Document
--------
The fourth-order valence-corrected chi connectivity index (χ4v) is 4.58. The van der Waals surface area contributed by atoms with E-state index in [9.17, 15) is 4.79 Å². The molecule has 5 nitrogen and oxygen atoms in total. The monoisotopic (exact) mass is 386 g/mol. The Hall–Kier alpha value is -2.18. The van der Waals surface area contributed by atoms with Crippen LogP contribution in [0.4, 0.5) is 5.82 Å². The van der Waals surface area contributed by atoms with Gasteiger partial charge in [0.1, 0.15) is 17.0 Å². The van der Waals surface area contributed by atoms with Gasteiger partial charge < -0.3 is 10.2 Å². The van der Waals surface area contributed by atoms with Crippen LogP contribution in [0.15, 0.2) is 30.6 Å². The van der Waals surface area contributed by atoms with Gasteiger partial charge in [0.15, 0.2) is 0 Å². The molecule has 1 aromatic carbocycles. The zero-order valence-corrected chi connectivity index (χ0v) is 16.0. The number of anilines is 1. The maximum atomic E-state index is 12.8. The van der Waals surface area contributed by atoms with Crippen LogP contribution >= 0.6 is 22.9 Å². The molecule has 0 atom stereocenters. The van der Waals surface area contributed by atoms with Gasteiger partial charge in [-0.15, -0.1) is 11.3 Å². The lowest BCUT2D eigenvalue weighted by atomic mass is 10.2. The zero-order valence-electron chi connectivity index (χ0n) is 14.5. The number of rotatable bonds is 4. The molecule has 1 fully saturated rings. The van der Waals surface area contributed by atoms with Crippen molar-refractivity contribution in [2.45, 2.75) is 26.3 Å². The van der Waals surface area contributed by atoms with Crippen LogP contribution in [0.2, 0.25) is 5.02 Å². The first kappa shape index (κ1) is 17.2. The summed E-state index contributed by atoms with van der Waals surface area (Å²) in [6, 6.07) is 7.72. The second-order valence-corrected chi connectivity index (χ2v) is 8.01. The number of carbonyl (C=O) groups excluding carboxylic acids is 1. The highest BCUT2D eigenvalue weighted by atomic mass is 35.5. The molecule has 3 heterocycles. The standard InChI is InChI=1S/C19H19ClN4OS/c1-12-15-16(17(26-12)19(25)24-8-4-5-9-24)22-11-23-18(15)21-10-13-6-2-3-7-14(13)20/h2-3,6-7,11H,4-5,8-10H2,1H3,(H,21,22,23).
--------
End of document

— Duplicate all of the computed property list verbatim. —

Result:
The fourth-order valence-corrected chi connectivity index (χ4v) is 4.58. The van der Waals surface area contributed by atoms with E-state index in [9.17, 15) is 4.79 Å². The molecule has 5 nitrogen and oxygen atoms in total. The monoisotopic (exact) mass is 386 g/mol. The Hall–Kier alpha value is -2.18. The van der Waals surface area contributed by atoms with Crippen LogP contribution in [0.4, 0.5) is 5.82 Å². The van der Waals surface area contributed by atoms with Gasteiger partial charge in [0.1, 0.15) is 17.0 Å². The van der Waals surface area contributed by atoms with Gasteiger partial charge < -0.3 is 10.2 Å². The van der Waals surface area contributed by atoms with Crippen LogP contribution in [0.15, 0.2) is 30.6 Å². The van der Waals surface area contributed by atoms with Gasteiger partial charge in [0.15, 0.2) is 0 Å². The molecule has 1 aromatic carbocycles. The zero-order valence-corrected chi connectivity index (χ0v) is 16.0. The number of anilines is 1. The maximum atomic E-state index is 12.8. The van der Waals surface area contributed by atoms with Crippen LogP contribution >= 0.6 is 22.9 Å². The molecule has 0 atom stereocenters. The van der Waals surface area contributed by atoms with Gasteiger partial charge in [-0.15, -0.1) is 11.3 Å². The lowest BCUT2D eigenvalue weighted by atomic mass is 10.2. The zero-order valence-electron chi connectivity index (χ0n) is 14.5. The number of rotatable bonds is 4. The molecule has 1 fully saturated rings. The van der Waals surface area contributed by atoms with Crippen molar-refractivity contribution in [2.45, 2.75) is 26.3 Å². The van der Waals surface area contributed by atoms with Crippen LogP contribution in [0.2, 0.25) is 5.02 Å². The first kappa shape index (κ1) is 17.2. The summed E-state index contributed by atoms with van der Waals surface area (Å²) in [6, 6.07) is 7.72. The second-order valence-corrected chi connectivity index (χ2v) is 8.01. The number of carbonyl (C=O) groups excluding carboxylic acids is 1. The highest BCUT2D eigenvalue weighted by atomic mass is 35.5. The molecule has 3 heterocycles. The standard InChI is InChI=1S/C19H19ClN4OS/c1-12-15-16(17(26-12)19(25)24-8-4-5-9-24)22-11-23-18(15)21-10-13-6-2-3-7-14(13)20/h2-3,6-7,11H,4-5,8-10H2,1H3,(H,21,22,23).